# edge.Trans

##### Translation Edge Correction

Computes Ohser and Stoyan's translation edge correction weights for a point pattern.

- Keywords
- spatial, nonparametric

##### Usage

```
edge.Trans(X, Y = X, W = X$window,
exact = FALSE, paired = FALSE,
...,
trim = spatstat.options("maxedgewt"),
dx=NULL, dy=NULL,
give.rmax=FALSE)
```rmax.Trans(W, g=setcov(W))

##### Arguments

- X,Y
- Point patterns (objects of class
`"ppp"`

). - W
- Window for which the edge correction is required.
- exact
- Logical. If
`TRUE`

, a slow algorithm will be used to compute the exact value. If`FALSE`

, a fast algorithm will be used to compute the approximate value. - paired
- Logical value indicating whether
`X`

and`Y`

are paired. If`TRUE`

, compute the edge correction for corresponding points`X[i], Y[i]`

for all`i`

. If`FALSE`

, compute the ed - ...
- Ignored.
- trim
- Maximum permitted value of the edge correction weight.
- dx,dy
- Alternative data giving the $x$ and $y$ coordinates
of the vector differences between the points.
Incompatible with
`X`

and`Y`

. See Details. - give.rmax
- Logical. If
`TRUE`

, also compute the value of`rmax.Trans(W)`

and return it as an attribute of the result. - g
- Optional. Set covariance of
`W`

.

##### Details

The function `edge.Trans`

computes Ohser and Stoyan's translation edge correction
weight, which is used in estimating the $K$ function and in many
other contexts.

The function `rmax.Trans`

computes the maximum value of
distance $r$ for which the translation edge correction
estimate of $K(r)$ is valid.
For a pair of points $x$ and $y$ in a window $W$,
the translation edge correction weight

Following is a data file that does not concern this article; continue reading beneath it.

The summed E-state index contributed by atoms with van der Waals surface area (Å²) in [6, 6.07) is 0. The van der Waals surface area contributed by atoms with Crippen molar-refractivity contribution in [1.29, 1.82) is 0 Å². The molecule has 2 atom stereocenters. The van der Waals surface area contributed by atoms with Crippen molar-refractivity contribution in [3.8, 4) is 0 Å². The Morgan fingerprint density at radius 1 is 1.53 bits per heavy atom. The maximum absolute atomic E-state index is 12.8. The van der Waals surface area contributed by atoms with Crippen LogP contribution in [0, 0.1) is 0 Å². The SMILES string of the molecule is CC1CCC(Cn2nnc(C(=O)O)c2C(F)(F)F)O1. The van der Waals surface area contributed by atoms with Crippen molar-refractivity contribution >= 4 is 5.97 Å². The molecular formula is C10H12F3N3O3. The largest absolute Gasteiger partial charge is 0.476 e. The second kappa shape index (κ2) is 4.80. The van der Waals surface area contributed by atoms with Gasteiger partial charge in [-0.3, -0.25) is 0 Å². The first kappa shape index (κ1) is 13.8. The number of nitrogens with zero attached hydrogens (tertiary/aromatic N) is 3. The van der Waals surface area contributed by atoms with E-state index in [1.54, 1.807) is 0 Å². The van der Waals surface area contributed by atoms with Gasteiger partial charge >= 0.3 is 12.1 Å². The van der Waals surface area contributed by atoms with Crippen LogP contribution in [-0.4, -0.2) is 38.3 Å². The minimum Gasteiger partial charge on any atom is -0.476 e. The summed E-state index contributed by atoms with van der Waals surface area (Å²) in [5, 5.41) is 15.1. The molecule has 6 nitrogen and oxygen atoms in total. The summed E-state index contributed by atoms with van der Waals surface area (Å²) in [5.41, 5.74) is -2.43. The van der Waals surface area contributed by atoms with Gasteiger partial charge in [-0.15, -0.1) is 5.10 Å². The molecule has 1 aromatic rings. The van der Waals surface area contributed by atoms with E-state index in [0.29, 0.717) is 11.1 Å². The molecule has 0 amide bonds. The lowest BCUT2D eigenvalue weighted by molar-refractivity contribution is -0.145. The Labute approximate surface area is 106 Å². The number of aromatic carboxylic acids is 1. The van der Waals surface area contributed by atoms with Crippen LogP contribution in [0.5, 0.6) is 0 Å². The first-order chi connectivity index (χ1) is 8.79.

is
$$e(u, r) = \frac{\mbox{area}(W)}{\mbox{area}(W \cap (W + y - x))}$$
where $W + y - x$ is the result of shifting the window $W$
by the vector $y - x$. The denominator is the area of the overlap between
this shifted window and the original window.

The function `edge.Trans`

computes this edge correction weight.
If `paired=TRUE`

, then `X`

and `Y`

should contain the
same number of points. The result is a vector containing the
edge correction weights `e(X[i], Y[i])`

for each `i`

.

If `paired=FALSE`

,
then the result is a matrix whose `i,j`

entry gives the
edge correction weight `e(X[i], Y[j])`

.

Computation is exact if the window is a rectangle. Otherwise,

- if
`exact=TRUE`

, the edge correction weights are computed exactly using`overlap.owin`

, which can be quite slow. - if
`exact=FALSE`

(the default), the weights are computed rapidly by evaluating the set covariance function`setcov`

using the Fast Fourier Transform.

`trim`

,
it is set to `trim`

. The arguments `dx`

and `dy`

can be provided as
an alternative to `X`

and `Y`

.
If `paired=TRUE`

then `dx,dy`

should be vectors of equal length
such that the vector difference of the $i$th pair is
`c(dx[i], dy[i])`

. If `paired=FALSE`

then
`dx,dy`

should be matrices of the same dimensions,
such that the vector difference between `X[i]`

and `Y[j]`

is
`c(dx[i,j], dy[i,j])`

. The argument `W`

is needed.

The value of `rmax.Trans`

is the shortest distance from the
origin $(0,0)$ to the boundary of the support of
the set covariance function of `W`

. It is computed by pixel
approximation using `setcov`

, unless `W`

is a
rectangle, when `rmax.Trans(W)`

is the length of the
shortest side of the rectangle.

##### Value

- Numeric vector or matrix.

##### References

Ohser, J. (1983)
On estimators for the reduced second moment measure of
point processes. *Mathematische Operationsforschung und
Statistik, series Statistics*, **14**, 63 -- 71.

##### See Also

##### Examples

```
v <- edge.Trans(cells)
rmax.Trans(Window(cells))
```

*Documentation reproduced from package spatstat, version 1.41-1, License: GPL (>= 2)*